Youth Offence Charges

Calgary Criminal Defence Lawyers

Youth Offence Lawyers in Calgary

When a minor is alleged to have committed a criminal offence, their charges will be dealt with in Youth Court under the Youth Criminal Justice Act (YCJA) provisions. The YCJA applies to young persons between the ages of 12 and 17. Given the age limitations, a child under the age of 12 cannot be charged with a crime.

Individuals that are charged with a criminal offence and who are under the age of 18 will be prosecuted in a Youth Court. While some similarities exist between the adult and youth judicial systems, the landscape and penalties for a youth offence are very different. For young offenders who have been charged criminally, a variety of outcomes are not available to adults who face those same charges. Consequently, there is a need for a lawyer experienced in youth offence prosecutions.

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Youth Criminal Justice Act (YCJA)

In Alberta, The YCJA’s primary objectives are to:

Accountability: Ensure that youths take responsibility for their actions, which is achieved through measures proportional to the crime’s seriousness and the youth’s degree of responsibility.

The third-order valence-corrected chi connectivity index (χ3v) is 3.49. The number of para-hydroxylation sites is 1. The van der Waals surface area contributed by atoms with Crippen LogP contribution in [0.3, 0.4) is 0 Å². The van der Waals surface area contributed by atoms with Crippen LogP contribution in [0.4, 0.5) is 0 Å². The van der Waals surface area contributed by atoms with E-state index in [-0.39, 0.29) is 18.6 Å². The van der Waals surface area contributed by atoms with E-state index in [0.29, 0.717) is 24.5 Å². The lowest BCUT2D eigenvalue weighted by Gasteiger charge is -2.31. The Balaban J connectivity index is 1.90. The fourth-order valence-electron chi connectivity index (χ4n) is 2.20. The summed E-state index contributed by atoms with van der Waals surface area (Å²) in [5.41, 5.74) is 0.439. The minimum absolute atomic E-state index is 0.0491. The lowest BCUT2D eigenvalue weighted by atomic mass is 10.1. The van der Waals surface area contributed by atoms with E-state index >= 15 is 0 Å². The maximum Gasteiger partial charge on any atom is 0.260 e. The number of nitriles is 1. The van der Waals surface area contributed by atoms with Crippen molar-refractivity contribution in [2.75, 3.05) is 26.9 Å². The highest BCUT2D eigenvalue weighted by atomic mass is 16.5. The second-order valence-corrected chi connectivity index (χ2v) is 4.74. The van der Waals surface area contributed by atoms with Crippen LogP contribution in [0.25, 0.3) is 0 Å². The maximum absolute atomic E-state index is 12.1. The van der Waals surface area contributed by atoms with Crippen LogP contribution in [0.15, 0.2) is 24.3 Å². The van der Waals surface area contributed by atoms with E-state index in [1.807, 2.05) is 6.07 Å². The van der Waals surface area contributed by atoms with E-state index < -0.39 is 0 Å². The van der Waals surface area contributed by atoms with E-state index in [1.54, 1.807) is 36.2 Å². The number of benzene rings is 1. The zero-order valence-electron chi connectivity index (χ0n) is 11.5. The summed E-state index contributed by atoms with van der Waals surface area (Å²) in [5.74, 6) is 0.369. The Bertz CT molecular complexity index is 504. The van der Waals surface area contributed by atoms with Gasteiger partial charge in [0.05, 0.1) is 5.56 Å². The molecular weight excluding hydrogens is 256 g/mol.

Rehabilitation and Reintegration: Focus on rehabilitating and reintegrating young offenders into society, acknowledging their greater amenability to change.

Fair and Proportional Treatment: Confirm that a youth’s right to due process is respected and they’re treated fairly and proportionately.

Diversion: Emphasize the use of extrajudicial measures (alternatives to formal court proceedings) for less severe offences, thereby acknowledging that not all youth misbehaviour needs to be addressed through the formal justice system.

Protection of the Public: Foster long-term protection of the public by addressing the circumstances underlying a youth’s offending behaviour.

The YCJA encourages involving families, victims, and communities in the youth justice process, aiming to address the root causes of offending behaviour and facilitating a supportive environment for the youth to reform.

Consideration for Young Offenders

While numerous similarities exist between the youth and adult criminal justice systems, the landscape is very different. For matters in Calgary and Edmonton, a specialized courtroom exists for youth criminal matters. This courtroom is staffed with a specialized prosecutorial branch focusing exclusively on youth files.

In the adult system, accused persons charged with indictable offences have the ability to select their mode of trial. This process is known as an election. As an adult, the accused can elect to be tried in Provincial Court, in the Court of Queen’s Bench by a Justice sitting alone, or in the Court of Queen’s Bench by a jury of his/her peers. Conversely, all Youth Court prosecutions will be conducted in Provincial Court before a Provincial Court Judge.

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How Our Youth Offence Lawyers Can Help